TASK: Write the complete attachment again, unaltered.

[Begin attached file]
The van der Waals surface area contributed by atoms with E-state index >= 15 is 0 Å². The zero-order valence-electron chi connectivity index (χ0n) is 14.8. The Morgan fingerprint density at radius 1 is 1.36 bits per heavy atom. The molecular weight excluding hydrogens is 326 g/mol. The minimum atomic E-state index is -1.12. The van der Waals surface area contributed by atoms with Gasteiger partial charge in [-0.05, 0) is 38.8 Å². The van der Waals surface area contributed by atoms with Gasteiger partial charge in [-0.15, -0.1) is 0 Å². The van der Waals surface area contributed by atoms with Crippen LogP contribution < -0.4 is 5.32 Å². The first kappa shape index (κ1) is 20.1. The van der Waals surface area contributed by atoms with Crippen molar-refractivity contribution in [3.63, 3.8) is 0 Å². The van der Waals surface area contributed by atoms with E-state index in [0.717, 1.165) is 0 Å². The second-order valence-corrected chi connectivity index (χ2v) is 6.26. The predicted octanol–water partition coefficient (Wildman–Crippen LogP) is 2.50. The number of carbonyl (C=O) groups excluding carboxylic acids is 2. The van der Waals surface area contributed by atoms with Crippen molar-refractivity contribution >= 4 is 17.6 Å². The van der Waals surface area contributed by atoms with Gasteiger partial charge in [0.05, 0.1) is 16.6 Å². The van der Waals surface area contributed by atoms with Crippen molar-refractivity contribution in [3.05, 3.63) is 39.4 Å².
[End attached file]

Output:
The van der Waals surface area contributed by atoms with E-state index >= 15 is 0 Å². The zero-order valence-electron chi connectivity index (χ0n) is 14.8. The Morgan fingerprint density at radius 1 is 1.36 bits per heavy atom. The molecular weight excluding hydrogens is 326 g/mol. The minimum atomic E-state index is -1.12. The van der Waals surface area contributed by atoms with Gasteiger partial charge in [-0.05, 0) is 38.8 Å². The van der Waals surface area contributed by atoms with Gasteiger partial charge in [-0.15, -0.1) is 0 Å². The van der Waals surface area contributed by atoms with Crippen LogP contribution < -0.4 is 5.32 Å². The first kappa shape index (κ1) is 20.1. The van der Waals surface area contributed by atoms with Crippen molar-refractivity contribution in [3.63, 3.8) is 0 Å². The van der Waals surface area contributed by atoms with E-state index in [0.717, 1.165) is 0 Å². The second-order valence-corrected chi connectivity index (χ2v) is 6.26. The predicted octanol–water partition coefficient (Wildman–Crippen LogP) is 2.50. The number of carbonyl (C=O) groups excluding carboxylic acids is 2. The van der Waals surface area contributed by atoms with Crippen molar-refractivity contribution >= 4 is 17.6 Å². The van der Waals surface area contributed by atoms with Gasteiger partial charge in [0.05, 0.1) is 16.6 Å². The van der Waals surface area contributed by atoms with Crippen molar-refractivity contribution in [3.05, 3.63) is 39.4 Å².